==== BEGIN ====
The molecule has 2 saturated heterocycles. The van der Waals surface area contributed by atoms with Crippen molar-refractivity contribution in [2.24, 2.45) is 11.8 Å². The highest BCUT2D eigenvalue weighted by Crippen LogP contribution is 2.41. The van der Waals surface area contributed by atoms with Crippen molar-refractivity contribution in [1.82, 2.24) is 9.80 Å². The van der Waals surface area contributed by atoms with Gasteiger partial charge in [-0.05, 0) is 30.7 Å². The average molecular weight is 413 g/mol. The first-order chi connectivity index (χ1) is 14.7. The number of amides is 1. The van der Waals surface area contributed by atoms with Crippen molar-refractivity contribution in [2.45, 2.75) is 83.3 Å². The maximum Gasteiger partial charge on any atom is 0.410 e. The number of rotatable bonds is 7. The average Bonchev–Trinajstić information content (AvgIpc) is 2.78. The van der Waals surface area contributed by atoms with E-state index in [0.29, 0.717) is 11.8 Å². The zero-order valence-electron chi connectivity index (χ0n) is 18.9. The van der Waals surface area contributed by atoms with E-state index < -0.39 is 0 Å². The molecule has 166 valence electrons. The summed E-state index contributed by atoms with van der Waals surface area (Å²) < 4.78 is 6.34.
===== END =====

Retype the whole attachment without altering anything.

The molecule has 2 saturated heterocycles. The van der Waals surface area contributed by atoms with Crippen molar-refractivity contribution in [2.24, 2.45) is 11.8 Å². The highest BCUT2D eigenvalue weighted by Crippen LogP contribution is 2.41. The van der Waals surface area contributed by atoms with Crippen molar-refractivity contribution in [1.82, 2.24) is 9.80 Å². The van der Waals surface area contributed by atoms with Gasteiger partial charge in [-0.05, 0) is 30.7 Å². The average molecular weight is 413 g/mol. The first-order chi connectivity index (χ1) is 14.7. The number of amides is 1. The van der Waals surface area contributed by atoms with Crippen molar-refractivity contribution in [2.45, 2.75) is 83.3 Å². The maximum Gasteiger partial charge on any atom is 0.410 e. The number of rotatable bonds is 7. The average Bonchev–Trinajstić information content (AvgIpc) is 2.78. The van der Waals surface area contributed by atoms with E-state index in [0.29, 0.717) is 11.8 Å². The zero-order valence-electron chi connectivity index (χ0n) is 18.9. The van der Waals surface area contributed by atoms with E-state index < -0.39 is 0 Å². The molecule has 166 valence electrons. The summed E-state index contributed by atoms with van der Waals surface area (Å²) < 4.78 is 6.34.